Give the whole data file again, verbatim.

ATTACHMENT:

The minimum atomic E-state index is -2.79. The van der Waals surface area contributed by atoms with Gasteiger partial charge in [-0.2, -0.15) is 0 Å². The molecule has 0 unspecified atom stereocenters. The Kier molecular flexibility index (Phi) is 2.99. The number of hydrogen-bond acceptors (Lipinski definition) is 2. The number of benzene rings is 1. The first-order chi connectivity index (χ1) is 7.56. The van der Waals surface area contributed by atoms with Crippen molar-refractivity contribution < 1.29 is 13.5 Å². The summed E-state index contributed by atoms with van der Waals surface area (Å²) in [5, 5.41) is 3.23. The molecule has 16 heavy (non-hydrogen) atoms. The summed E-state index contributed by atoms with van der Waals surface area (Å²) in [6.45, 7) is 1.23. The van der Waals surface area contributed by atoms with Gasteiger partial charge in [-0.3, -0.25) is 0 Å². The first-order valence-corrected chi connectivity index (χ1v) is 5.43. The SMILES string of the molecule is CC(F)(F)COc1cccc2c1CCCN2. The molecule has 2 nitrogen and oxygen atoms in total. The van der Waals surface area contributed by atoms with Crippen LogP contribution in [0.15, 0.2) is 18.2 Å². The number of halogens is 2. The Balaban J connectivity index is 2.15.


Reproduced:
The minimum atomic E-state index is -2.79. The van der Waals surface area contributed by atoms with Gasteiger partial charge in [-0.2, -0.15) is 0 Å². The molecule has 0 unspecified atom stereocenters. The Kier molecular flexibility index (Phi) is 2.99. The number of hydrogen-bond acceptors (Lipinski definition) is 2. The number of benzene rings is 1. The first-order chi connectivity index (χ1) is 7.56. The van der Waals surface area contributed by atoms with Crippen molar-refractivity contribution < 1.29 is 13.5 Å². The summed E-state index contributed by atoms with van der Waals surface area (Å²) in [5, 5.41) is 3.23. The molecule has 16 heavy (non-hydrogen) atoms. The summed E-state index contributed by atoms with van der Waals surface area (Å²) in [6.45, 7) is 1.23. The van der Waals surface area contributed by atoms with Gasteiger partial charge in [-0.3, -0.25) is 0 Å². The first-order valence-corrected chi connectivity index (χ1v) is 5.43. The SMILES string of the molecule is CC(F)(F)COc1cccc2c1CCCN2. The molecule has 2 nitrogen and oxygen atoms in total. The van der Waals surface area contributed by atoms with Crippen LogP contribution in [0.15, 0.2) is 18.2 Å². The number of halogens is 2. The Balaban J connectivity index is 2.15.